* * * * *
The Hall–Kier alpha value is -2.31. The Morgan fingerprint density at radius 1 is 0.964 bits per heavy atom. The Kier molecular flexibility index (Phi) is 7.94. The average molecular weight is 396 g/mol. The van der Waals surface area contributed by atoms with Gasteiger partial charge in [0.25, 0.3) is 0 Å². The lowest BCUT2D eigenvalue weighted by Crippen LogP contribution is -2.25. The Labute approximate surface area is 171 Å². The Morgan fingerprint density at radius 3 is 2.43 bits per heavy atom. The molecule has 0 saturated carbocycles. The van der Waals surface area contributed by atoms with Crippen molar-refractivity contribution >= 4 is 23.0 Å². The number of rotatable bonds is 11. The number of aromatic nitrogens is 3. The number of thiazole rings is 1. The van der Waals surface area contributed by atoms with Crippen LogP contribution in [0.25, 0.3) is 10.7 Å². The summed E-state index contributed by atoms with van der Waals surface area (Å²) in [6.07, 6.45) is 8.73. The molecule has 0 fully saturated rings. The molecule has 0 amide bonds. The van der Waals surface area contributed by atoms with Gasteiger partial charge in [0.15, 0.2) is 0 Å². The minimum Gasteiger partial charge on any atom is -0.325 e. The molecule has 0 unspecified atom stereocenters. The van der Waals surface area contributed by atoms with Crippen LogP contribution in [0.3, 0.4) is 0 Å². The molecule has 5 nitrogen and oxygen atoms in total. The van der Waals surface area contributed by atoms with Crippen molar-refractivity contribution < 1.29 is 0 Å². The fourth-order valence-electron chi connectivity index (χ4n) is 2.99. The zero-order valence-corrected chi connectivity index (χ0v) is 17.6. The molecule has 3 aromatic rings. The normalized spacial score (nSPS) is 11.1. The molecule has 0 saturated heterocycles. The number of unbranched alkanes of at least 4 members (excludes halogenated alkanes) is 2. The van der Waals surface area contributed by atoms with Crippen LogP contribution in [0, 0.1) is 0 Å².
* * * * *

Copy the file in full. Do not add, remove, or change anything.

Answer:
The Hall–Kier alpha value is -2.31. The Morgan fingerprint density at radius 1 is 0.964 bits per heavy atom. The Kier molecular flexibility index (Phi) is 7.94. The average molecular weight is 396 g/mol. The van der Waals surface area contributed by atoms with Gasteiger partial charge in [0.25, 0.3) is 0 Å². The lowest BCUT2D eigenvalue weighted by Crippen LogP contribution is -2.25. The Labute approximate surface area is 171 Å². The Morgan fingerprint density at radius 3 is 2.43 bits per heavy atom. The molecule has 0 saturated carbocycles. The van der Waals surface area contributed by atoms with Crippen molar-refractivity contribution >= 4 is 23.0 Å². The number of rotatable bonds is 11. The number of aromatic nitrogens is 3. The number of thiazole rings is 1. The van der Waals surface area contributed by atoms with Crippen LogP contribution in [0.25, 0.3) is 10.7 Å². The summed E-state index contributed by atoms with van der Waals surface area (Å²) in [6.07, 6.45) is 8.73. The molecule has 0 fully saturated rings. The molecule has 0 amide bonds. The van der Waals surface area contributed by atoms with Gasteiger partial charge in [0.15, 0.2) is 0 Å². The minimum Gasteiger partial charge on any atom is -0.325 e. The molecule has 0 unspecified atom stereocenters. The van der Waals surface area contributed by atoms with Crippen LogP contribution in [0.3, 0.4) is 0 Å². The molecule has 5 nitrogen and oxygen atoms in total. The van der Waals surface area contributed by atoms with Crippen molar-refractivity contribution < 1.29 is 0 Å². The fourth-order valence-electron chi connectivity index (χ4n) is 2.99. The zero-order valence-corrected chi connectivity index (χ0v) is 17.6. The molecule has 3 aromatic rings. The normalized spacial score (nSPS) is 11.1. The molecule has 0 saturated heterocycles. The number of unbranched alkanes of at least 4 members (excludes halogenated alkanes) is 2. The van der Waals surface area contributed by atoms with Crippen LogP contribution in [0, 0.1) is 0 Å².